Common Commercial Zoning Issues
Zoning is a control tool utilized by municipalities to govern the specific uses of individual tracts of land. By designating specific land areas as commercial, industrial, and residential properties, the Government Entities attempt to bring balance into their community, while also protecting property values for each specific area. Zoning issues can arise when a party seeks to utilize a specific piece of land for a purpose beyond the specific zone in which it is located. Such issues can involve businesses, land developers, homeowners, and local city governments.
Zoning laws are complex, and unique to each municipality, so it is always best to contact a lawyer if an issue involving zoning laws is anticipated in any land purchase, building, or remodeling project.
What is Zoning?
The purpose of zoning is to create an effective distribution of land use within privately owned real estate areas. A zone is proposed by the state, which is then passed by a city or local municipality. To challenge a designated zone, an individual must show that the zoning ordinance is causing direct, adverse effects. Zones are implemented in the following land areas:
Residential Land Use: Single-family, mobile, suburban homes, and other residential estates are subject to zoning regulations. Residential zoning regulations can include whether or not a person can own a home-based business.
Industrial Land Use: Industrial ordinances are specific to a business, such as noise and environmental issues.
Commercial Land Use: This ordinance dictates what type of business can be on the land, such as warehouses, offices, hotels, and shopping malls.
Agricultural Land Use: An agricultural-based zoning regulation defines non-farm and farm areas on the land.
Rural Land Use: This is a land area that can be used by farmers and ranchers.
Historic Land Use: A historical land zoning ordinance protects historical properties and structures. Other types of construction cannot be used in this zone.
Esthetic Zoning: Color schemes, landscaping, and other aesthetically pleasing features are established by esthetic zoning regulations. This is most commonly seen in residential areas.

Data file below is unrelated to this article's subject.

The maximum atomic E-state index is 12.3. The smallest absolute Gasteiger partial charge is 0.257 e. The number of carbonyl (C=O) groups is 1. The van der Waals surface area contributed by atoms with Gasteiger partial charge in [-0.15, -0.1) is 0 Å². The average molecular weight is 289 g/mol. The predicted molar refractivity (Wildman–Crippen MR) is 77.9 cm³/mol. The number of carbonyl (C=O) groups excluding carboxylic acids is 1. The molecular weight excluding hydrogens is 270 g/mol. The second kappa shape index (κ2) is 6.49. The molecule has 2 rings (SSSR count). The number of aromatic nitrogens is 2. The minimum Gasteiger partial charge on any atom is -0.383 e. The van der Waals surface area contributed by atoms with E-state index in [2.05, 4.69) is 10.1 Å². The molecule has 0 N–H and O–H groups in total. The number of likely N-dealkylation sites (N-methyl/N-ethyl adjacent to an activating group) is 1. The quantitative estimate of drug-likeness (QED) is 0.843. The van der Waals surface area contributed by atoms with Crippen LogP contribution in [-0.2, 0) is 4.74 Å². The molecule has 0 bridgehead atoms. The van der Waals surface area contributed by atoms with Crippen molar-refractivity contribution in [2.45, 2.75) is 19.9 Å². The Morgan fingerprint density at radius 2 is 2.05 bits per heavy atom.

Permitted and Accessory Uses: These uses exist when there is an accessory or extension to a property. An accessory is meant to enhance a property within the zone, such as a bar attached to a hotel or a garage connected to a house.
It is important to note that there are also subdivisions within each category. For instance, specific regulations might be linked to single-family homes in the residential land use zoning ordinance. There are many elements to keep in mind when looking to build a business on land. Given the varying and complex nature of zoning laws and ordinances, it is often beneficial to contact an attorney prior to commencing a real estate purchase if your desired use for the property raises any questions with regard to the area in which the property is zoned.
What Happens with Zoning Disputes?
When commercial buildings are close to residential homes, a variety of issues may arise, especially with regard to zoning ordinances. Municipalities will often have in place zoning ordinances which deal with air and water pollution and loud noise that could affect neighbors. Parking in the commercial area may also present an issue with regard to its placement and maintaining appropriate distance from the residential homes. Other common zoning ordinances to consider are those regulating signage, trash, and obstruction of views. Before building a commercial property, it is wise to consult with a lawyer about the zoning areas and laws that may apply, as well as whether any variances or special exceptions can be obtained to move forward with the project.
A setback is another common commercial zoning problem. This term refers to a minimum distance that buildings are permitted to be located from property lines. Setbacks can be used to keep buildings certain distances from roadways for safety reasons and to prevent overcrowding. Two main goals of a setback are to allow proper ventilation and sunlight within a zone.
What can Zoning Ordinances Do?
According to Pennsylvania law, zoning ordinances are in place to do the following:
- Promote the growth of industries and organizations.
- Prevent overcrowding in an area (including controlling of traffic and overpopulation of businesses).
- Protect homeowners and corporations alike.
- Zoning preserves farmland.